Can the fed vote tilt the election?

Can the large number of federal workers in low-voter turnout cities and districts make the difference in next Tuesday’s congressional and gubernatorial elections? Many federal and postal union leaders think and hope so.  And the numbers, if they can get their people to turn out, show they could be correct.

Over the weekend The Washington Post ran a full page story complete with color maps showing areas, congressional districts and cities where many if not most registered voters didn’t show up at the polls in 2016.

Norfolk, Virginia, was at the top of the list with a turnout of only 44 percent. Yet the Tidewater region of Virginia is chock full of feds, including 13,448 at the Norfolk Naval Base and another 9,800 at the nearby Portsmouth shipyard.  San Antonio ranked number two on the Post’s no-show-no-vote cities where only 48 percent voted.  There are about 6,000 federal civilians working for the military, plus many others with other agencies.

The Bronx, Queens and Brooklyn ranked 3, 4 and 5 as voter no-shows in 2016 yet the metro area has thousands of feds from DEA and FBI agents to IRS workers and postal employees.  Staten Island, with a 54 percent turnout, barely beat out St. Louis, which with a 55 percent turnout made it the best-of-the-worst cities.

Again tens of thousands of people in both places work for Uncle Sam.

Harris County, Texas, home to Houston, had a 52 percent turnout in 2016 yet its home to nearly 16,000 feds.  The American Federation of Government Employees at one point was the largest union in Oklahoma, a state many people don’t associate with organized labor.  Yet thanks to an effective congressional delegation in the 1960s and 70s the state is home to major operations of the Postal Service, the FAA and the military. Tinker Air Force based in Oklahoma City has nearly 16,000 civilian federal workers. Turnout in Oklahoma County was 53 percent in 2016, according to the Post. The newspaper’s data came from the Census Bureau and Dave Leip’s Atlas of U.S. Presidential Elections.

Most federal and postal unions are sticking to congressional races. And most are backing Democratic incumbents or candidates. Some this year have also expanded their reach to endorse candidates for local state government races.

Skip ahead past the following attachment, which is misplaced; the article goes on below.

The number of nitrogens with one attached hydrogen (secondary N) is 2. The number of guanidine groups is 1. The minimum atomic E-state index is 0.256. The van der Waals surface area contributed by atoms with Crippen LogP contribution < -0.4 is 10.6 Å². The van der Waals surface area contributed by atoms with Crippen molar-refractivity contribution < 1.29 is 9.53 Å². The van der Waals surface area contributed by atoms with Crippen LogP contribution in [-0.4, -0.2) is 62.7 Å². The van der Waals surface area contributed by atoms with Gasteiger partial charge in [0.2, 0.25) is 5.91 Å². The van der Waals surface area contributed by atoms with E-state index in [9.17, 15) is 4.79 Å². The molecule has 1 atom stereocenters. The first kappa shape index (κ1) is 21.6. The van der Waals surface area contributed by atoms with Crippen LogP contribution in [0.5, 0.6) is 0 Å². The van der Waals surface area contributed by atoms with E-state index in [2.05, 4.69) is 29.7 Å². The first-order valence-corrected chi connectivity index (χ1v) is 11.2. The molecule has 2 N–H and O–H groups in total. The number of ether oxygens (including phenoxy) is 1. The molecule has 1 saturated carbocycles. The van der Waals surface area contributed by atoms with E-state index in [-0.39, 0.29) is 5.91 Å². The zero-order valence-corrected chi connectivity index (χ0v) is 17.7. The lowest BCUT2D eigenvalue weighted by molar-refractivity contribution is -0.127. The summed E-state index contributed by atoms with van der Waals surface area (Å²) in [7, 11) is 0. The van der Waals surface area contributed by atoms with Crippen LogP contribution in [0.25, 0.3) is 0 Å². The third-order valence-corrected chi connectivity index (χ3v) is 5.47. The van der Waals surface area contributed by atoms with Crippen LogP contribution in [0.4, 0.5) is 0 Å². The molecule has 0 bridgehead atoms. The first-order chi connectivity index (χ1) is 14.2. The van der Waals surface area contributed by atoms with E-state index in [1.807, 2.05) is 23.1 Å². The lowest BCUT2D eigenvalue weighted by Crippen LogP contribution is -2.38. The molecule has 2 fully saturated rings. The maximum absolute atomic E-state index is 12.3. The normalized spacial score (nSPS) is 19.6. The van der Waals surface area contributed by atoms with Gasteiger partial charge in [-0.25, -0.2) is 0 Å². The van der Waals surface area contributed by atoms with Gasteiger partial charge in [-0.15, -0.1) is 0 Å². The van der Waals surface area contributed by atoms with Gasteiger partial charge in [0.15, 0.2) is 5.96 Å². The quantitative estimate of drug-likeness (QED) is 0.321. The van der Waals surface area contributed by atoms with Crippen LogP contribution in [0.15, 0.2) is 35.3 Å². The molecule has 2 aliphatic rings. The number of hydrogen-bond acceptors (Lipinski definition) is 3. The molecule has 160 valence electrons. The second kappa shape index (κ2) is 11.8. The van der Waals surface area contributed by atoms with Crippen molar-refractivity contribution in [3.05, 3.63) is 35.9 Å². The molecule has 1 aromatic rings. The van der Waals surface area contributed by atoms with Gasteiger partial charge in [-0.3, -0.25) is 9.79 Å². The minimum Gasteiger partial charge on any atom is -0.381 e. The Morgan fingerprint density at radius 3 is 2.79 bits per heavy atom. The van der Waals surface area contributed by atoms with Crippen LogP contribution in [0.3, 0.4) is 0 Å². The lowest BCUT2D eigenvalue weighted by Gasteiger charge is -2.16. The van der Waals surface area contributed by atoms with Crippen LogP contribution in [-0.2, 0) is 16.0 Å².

Although Maryland is safe for Democratic House and Senate candidates fed-heavy Virginia has some neck-and-neck races where the federal worker and retiree vote is critical.  The Pentagon, CIA and a dozen other agencies are headquartered in Northern Virginia which has about 30,000 feds, along with 14,000 in Alexandria and 10,000 at Fort Belvoir. The Maryland suburbs of Bethesda and Rockville have 14,700 and 11,600, respectively, according to 2015 data from the Center for Effective Government.

If you are a union member and you want to see who your national officers think are the best for you, go to the union website. But don’t read the political stuff on government time or from a government computer, because that’s a serious no-no under the Hatch ‘no politics’ Act.

On the other hand, if you don’t like the union’s suggestions and endorsements you can also use the lists to decide who you will not vote for. The catch is that some of the unions limit their advice to dues-paying members, meaning you would have to ask the union for an assigned password before you can (not) take their advice!

Nearly Useless Factoid

By Amelia Brust

Waxed thread dental floss was invented by Dr. Levi Spear Parmly in New Orleans in 1815. Unwaxed floss was first mass produced in 1882 and the first patent for the product was granted to Johnson & Johnson in 1898.

Source: Spear Education

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